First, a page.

In a world where the shift to data driven marketing techniques and new forms of engagement is only accelerating, choosing the right strategy and tactics to build pipeline is becoming ever more complex.
At the heart of any marketing strategy, one objective always rings clear; pipeline generation. Build a bigger pipeline and make it faster to close and greatness beckons (as well as the admiration and advocacy of those in Sales leadership positions!). In a world where the shift to data driven marketing techniques and new forms of engagement is only accelerating, choosing the right strategy and tactics to build pipeline is becoming ever more complex. McKinsey has continuously declared that digital and data driven marketing and sales drives the greatest impact.
This was the theme of dinner we hosted alongside, Julie Woods Moss, the 16th most influential CMO in the world by Forbes in 2017 and advisor to Agent3, and long term friend of Agent3, Chris Boorman, VP of Marketing and demand generation for EMEA and the Global Head of Marketing for Automation, CA. We looked to explore and understand what practical steps our guests had taken to drive transformation and what works in the real world and what does not.
I would like to share five themes that came from the dinner:
- Customer centricity is key. This is not new news, but the difference now is the amount of technology and resources we have to achieve real customer centricity. It is not just about customer sat surveys or feedback. The CMOs round the table said you need to know the customers’ business inside out; the market, their goals, strategy and ambitions. It goes further – understand the stakeholders, their career, their pressures and challenges and use these insights throughout the marketing journey – from content to storytelling to engagement. This is where data and insight come into play; having the right information you can actually use to inform your campaigns and gain knowledge about your key stakeholders.
- Be multi-skilled at multi-channel. While we still hear of requests for events and ads from those in sales that see marketing as the ‘colouring in department’, there has been a genuine shift towards an integrated, multi-channel world. The challenge is having access to the right, actionable insight to understand what combination of channels, online and offline, works best for each message and stakeholder.
We also talked about the rise of certain channels and approaches. Social selling, for example, was touted by several of the diners as the way to engage audiences contextually and with the human touch. But getting the content right is essential. It is not just about written word or video, but infographics, animations – useful, informative or entertaining content that tells a story. The question was raised – is social replacing email or does it complement it? What do you think? We would love to hear from you on this.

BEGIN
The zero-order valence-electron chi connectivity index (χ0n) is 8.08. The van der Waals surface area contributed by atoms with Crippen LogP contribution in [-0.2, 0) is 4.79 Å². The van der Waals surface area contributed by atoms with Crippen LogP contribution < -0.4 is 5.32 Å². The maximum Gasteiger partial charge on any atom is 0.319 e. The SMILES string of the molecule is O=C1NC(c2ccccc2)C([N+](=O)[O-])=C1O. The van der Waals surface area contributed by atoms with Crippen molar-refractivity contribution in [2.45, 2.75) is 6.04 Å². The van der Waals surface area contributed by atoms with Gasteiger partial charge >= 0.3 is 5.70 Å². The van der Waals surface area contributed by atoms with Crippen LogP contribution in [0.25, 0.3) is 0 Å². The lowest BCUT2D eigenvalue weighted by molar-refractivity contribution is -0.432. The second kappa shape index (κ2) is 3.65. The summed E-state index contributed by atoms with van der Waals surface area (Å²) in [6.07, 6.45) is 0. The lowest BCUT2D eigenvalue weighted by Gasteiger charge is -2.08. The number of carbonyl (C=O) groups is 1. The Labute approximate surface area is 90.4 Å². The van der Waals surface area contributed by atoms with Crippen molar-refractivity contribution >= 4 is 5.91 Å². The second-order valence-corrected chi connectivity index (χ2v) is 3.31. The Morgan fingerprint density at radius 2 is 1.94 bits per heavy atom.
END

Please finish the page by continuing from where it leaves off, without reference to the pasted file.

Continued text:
- ABM is here, but approach with caution. For key and named accounts, ABM is now the mainstream strategy and one firmly in the CMO’s armoury. But some of our guests said they had found it challenging to choose the right ABM strategy and invest wisely. Two pieces of advice were given. Firstly, for those starting out, do not necessarily try and boil the ocean and target an entire organisation, such as a bank or retailer. Instead pick a sales focus area and test that you can make it work to achieve the reputation, relationships and revenue ABM can deliver. Secondly, once you have piloted ABM and found a model that works for your organisation, look to scale ABM but be careful how you approach this and avoid losing the magic of ABM and just marketing to accounts. Ensure that ABM stays true to its name and look to cluster ABM focused on a small groups of accounts, typically in the same industry sector and with common issues or challenges.
- Insight empowers you to challenge. One guest used the theme of ‘The Giant is Bleeding’ when visiting one of his customers – a market leading service provider with millions of customers. Using deep insight into the customer and the customer’s customers, he changed the previous sales approach from a product-centric conversation in a foreign language, to a strategic conversation in the customer’s native tongue. The ‘Bleeding Giant’, he explained to the customer, was that their market dominance was being challenged from two fronts; established and start-up brands. Following the Challenger methodology (something we talked about O2 adopting) the insight our guest used gave him confidence to challenge his customer on their own customer strategy and offer consultancy for an alternative plan, backed by fact. The result? The meeting led to a series of further engagements and eventually a major deal.
- Trust is the ultimate goal. Underlying most marketing is the aim of building relationships and winning the trust of customers and prospects. Our guests thought this trust is harder to earn than ever with ever more empowered customers, and trust only comes from adding value and delivering on expectations set in the earlier stages of the buyer journey. One guest said that the customer centric discipline delivered by true ABM and the interlock of sales and marketing had been proved to help customer relationships and foster meaningful conversations.
Overall, it was a fascinating debate held at the wonderful Walbrook Club and if you’re interested in attending future dinners, register your interest here. Alternatively, we are a sponsor at this year’s B2B Marketing Conference 2018: ABM Getting it right and making it happen where we will be talking about how to successfully scale ABM. Register now to find out more.